Business Formation: The Five Things To Consider When Deciding How Formally Structure Your Company.
Formalizing the structure of your business is a major decision, but oftentimes new entrepreneurs don’t know where to start. In this post, I discuss business formation, and in particular, the five things I think every entrepreneur needs to consider when formally structuring their business. My goal in this post is to give you a general overview of the different business structures that are out there and get your mind moving on things that you need to consider when starting your business.
For some of you, you’ve been in business for a while selling crafts or apparel through your social media profiles, or you’ve been providing services like in-home cleaning or landscaping. For others, you may want to take advantage of the various programs targeted towards assisting small businesses during the Covid-19 pandemic, but you need to formalize your company so that you can take advantage of these programs. No matter what your reasons are for wanting to formally start your business, you know that if you want to take your business to the next level and it’s time to formally file the paperwork with your state to officially launch your company.
You may be asking yourself, “if I’ve already started selling goods or services, why do I need to file any paperwork to formalize my business? I’m already doing business.” While there are many reasons why I would suggest filing the paperwork and formally starting your business, the major reason is liability. While the Internet and social media have made it super easy for people to immediately start selling products and services to the general public, without the protections that having a formal business structure provides, you put yourself at considerable risk should something go wrong with the product or the service that you provide. You may even find yourself in court. One of the main benefits of formalizing your business is that for the most part, it separates you individually from the actions and liabilities of your company.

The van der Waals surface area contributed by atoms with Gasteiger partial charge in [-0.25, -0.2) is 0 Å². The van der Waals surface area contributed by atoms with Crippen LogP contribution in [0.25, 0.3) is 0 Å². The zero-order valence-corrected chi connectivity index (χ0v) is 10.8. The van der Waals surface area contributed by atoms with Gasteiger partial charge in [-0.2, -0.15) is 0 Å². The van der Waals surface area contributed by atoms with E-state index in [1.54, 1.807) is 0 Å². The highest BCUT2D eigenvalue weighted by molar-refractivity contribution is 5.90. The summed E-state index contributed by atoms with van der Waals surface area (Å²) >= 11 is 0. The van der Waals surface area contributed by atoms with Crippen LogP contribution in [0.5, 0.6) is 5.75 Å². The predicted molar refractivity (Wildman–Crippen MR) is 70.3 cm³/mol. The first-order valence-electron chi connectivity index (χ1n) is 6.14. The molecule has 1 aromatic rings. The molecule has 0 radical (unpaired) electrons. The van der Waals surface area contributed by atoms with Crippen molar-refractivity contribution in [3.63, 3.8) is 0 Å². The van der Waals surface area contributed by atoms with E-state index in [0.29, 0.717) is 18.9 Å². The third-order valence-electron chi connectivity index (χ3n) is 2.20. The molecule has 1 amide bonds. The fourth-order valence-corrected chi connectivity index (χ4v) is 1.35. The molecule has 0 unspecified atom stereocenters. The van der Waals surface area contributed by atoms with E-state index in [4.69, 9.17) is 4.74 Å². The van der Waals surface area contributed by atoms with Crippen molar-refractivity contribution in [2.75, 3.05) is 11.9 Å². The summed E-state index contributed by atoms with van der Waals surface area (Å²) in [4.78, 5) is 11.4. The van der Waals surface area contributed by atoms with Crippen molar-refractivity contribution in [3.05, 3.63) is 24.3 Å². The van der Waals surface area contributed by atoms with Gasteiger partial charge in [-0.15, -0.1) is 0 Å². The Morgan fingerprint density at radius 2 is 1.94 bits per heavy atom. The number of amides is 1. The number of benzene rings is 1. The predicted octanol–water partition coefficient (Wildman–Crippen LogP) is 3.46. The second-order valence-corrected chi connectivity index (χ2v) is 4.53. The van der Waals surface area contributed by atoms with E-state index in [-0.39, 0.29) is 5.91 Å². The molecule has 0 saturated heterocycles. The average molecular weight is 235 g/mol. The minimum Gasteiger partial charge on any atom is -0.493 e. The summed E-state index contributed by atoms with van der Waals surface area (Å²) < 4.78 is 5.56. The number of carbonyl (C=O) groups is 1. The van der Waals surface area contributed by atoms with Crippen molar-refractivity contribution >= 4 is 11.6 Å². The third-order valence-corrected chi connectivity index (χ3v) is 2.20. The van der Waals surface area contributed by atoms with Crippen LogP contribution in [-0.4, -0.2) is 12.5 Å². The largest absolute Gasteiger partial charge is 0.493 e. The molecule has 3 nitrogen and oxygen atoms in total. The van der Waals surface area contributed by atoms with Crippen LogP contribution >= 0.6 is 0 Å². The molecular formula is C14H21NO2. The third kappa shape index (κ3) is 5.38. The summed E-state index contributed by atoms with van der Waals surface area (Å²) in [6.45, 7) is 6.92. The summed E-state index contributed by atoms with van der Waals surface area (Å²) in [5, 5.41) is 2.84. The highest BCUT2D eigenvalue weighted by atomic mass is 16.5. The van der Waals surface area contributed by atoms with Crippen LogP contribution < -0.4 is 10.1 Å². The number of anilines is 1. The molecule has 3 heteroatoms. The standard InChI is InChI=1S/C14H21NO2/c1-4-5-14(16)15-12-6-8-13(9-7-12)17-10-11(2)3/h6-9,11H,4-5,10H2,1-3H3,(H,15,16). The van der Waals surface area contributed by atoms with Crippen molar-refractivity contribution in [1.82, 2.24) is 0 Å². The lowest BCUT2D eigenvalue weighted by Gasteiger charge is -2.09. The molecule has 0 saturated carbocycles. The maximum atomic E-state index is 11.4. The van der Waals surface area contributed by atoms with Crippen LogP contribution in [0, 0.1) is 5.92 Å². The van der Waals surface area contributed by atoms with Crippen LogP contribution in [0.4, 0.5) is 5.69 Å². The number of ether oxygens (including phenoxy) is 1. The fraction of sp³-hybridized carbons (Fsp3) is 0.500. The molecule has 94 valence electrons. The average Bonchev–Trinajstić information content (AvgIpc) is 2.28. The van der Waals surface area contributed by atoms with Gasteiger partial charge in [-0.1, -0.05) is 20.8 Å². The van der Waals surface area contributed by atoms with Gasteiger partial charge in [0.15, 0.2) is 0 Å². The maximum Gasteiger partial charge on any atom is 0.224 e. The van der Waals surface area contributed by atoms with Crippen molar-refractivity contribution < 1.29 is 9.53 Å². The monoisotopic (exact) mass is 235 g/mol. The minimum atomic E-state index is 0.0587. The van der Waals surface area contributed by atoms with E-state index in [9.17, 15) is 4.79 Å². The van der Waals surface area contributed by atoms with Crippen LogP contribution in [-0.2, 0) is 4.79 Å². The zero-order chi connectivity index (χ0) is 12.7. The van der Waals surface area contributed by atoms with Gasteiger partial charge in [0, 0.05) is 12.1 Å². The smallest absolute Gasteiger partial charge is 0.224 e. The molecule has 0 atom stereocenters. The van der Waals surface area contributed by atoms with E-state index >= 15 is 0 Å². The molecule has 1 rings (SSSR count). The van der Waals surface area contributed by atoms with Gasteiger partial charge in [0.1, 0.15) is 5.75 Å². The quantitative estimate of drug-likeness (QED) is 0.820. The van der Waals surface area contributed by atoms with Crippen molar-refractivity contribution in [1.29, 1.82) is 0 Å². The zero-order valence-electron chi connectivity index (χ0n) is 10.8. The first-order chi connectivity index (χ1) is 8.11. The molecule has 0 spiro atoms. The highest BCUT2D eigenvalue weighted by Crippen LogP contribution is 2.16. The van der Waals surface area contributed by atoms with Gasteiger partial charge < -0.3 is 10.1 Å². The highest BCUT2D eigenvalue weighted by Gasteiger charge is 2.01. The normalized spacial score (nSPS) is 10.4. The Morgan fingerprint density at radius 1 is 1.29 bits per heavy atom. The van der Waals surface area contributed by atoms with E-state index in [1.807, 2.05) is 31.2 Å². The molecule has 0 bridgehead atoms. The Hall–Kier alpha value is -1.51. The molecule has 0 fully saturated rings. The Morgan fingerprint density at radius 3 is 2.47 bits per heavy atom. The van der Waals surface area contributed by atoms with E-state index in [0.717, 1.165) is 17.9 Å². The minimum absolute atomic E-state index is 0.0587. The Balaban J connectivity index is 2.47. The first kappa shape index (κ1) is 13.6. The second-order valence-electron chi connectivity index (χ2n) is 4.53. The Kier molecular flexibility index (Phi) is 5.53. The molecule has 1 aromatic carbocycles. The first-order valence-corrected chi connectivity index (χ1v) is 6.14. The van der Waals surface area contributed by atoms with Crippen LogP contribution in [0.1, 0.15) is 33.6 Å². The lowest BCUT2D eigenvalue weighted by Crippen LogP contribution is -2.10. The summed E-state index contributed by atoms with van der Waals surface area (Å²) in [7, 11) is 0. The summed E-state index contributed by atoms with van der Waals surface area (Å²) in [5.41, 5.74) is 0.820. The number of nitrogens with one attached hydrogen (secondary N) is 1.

What are the main business structures?
Before we go too deeply into the five things you need to consider when deciding which business structure best works for your business, lets first go over the four main business structures that most small businesses and entrepreneurs pick from. They are sole proprietorship, partnership, limited liability company, and corporation. Now, within those four types of business structures, there are variations such as general partnerships or limited liability partnerships or c-corporations or s-corporations. For example, if you are a sole proprietor, you can only have one owner, (i.e. one proprietor) while with a partnership, you have to have at least two owners. Think about it, you can’t be a partner by yourself. You at least need two people involved. Additionally, if you’ve been operating your business but you haven’t filed any paperwork yet to formalize the structure, you are by default a sole proprietorship. While there are several options to choose from, don’t get intimidated by the options that are available. Just know that each structure has specific components that are unique to them and your choice should depend on what you plan to do with your business.
What Are The Five Things You Should Consider When Deciding On A Business Structure?